ASOSU has a Shared Governance agreement (download PDF) with the OSU administration and Faculty Senate. Its purpose is to ensure the representation of student needs and perspectives in decision-making processes important issues. This arrangement is not common among Universities. The processes will provide evidence of a substantial student role in institutional activities and governance at the university. This means that students should be involved in all governance processes and that there will be a clear record of meetings as well as student participation.
What does the “Government” in “Student Government” mean for the ASOSU?
For ASOSU, the “Government” means overseeing and supporting the needs of all students at Oregon State University. Specific to ASOSU, we do this by focusing our advocacy for specific student communities and also in building relationships and coalitions between student communities. These communities range from student veterans (task forces), to students with financial need (services), or students within Oregon and the United States (associations).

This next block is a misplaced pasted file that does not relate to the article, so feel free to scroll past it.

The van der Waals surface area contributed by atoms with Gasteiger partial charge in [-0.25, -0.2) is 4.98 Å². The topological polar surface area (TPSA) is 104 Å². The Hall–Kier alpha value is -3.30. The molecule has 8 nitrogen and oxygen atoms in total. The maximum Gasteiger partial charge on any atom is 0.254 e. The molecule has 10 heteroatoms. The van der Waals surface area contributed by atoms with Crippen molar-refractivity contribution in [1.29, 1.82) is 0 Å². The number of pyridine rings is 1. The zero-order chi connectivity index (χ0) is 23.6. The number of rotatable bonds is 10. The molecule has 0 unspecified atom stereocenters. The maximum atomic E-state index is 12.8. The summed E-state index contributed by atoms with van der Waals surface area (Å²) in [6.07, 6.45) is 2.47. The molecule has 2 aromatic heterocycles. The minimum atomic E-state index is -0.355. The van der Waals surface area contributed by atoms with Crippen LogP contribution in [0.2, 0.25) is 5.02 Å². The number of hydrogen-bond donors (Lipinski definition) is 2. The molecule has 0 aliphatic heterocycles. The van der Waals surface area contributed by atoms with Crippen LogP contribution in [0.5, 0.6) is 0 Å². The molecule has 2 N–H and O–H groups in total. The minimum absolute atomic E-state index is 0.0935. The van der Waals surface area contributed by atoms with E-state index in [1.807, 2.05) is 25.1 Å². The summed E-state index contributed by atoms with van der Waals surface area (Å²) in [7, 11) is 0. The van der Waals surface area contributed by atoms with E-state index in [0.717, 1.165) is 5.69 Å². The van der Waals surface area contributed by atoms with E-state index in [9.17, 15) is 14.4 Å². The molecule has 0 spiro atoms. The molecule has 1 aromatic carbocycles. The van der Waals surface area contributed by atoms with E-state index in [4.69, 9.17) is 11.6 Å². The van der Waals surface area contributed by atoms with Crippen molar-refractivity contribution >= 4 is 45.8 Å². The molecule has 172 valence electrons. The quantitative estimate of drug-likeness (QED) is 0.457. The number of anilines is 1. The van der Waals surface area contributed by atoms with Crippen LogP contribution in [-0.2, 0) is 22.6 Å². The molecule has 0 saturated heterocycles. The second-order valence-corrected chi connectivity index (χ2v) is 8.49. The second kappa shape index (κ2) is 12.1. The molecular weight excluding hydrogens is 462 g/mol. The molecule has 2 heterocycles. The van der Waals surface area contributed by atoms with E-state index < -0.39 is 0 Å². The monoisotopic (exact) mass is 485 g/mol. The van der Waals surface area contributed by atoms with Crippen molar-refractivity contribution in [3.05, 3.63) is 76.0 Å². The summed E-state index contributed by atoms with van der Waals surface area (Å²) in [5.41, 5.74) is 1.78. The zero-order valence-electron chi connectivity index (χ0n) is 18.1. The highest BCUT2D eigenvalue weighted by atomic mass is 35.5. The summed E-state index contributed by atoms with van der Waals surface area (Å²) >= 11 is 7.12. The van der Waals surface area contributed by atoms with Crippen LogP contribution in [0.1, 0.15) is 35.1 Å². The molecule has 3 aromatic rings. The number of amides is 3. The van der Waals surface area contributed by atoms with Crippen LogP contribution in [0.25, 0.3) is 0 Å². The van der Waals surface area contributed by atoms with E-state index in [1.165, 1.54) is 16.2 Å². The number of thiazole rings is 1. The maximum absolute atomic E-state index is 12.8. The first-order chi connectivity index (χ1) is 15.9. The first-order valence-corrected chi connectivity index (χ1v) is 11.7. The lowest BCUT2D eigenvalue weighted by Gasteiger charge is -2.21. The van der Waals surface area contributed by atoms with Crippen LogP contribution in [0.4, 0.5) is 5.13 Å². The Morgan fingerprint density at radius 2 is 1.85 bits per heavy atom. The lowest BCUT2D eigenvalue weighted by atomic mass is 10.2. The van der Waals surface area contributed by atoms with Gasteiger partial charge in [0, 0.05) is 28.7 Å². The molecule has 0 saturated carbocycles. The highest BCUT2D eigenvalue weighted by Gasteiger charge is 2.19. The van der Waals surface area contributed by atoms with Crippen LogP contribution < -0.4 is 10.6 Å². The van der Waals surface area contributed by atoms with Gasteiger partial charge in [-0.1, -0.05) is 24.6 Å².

Is the ASOSU a political organization?
ASOSU participates in local, state, and federal policy that relates to student’s accessibility and affordability of higher education. ASOSU participates in Voter Registration and Education, but it maintains a non-partisan stance, as is required by Student Fee funded organizations.
What do the ASOSU staff think when someone says “it’s all state money”?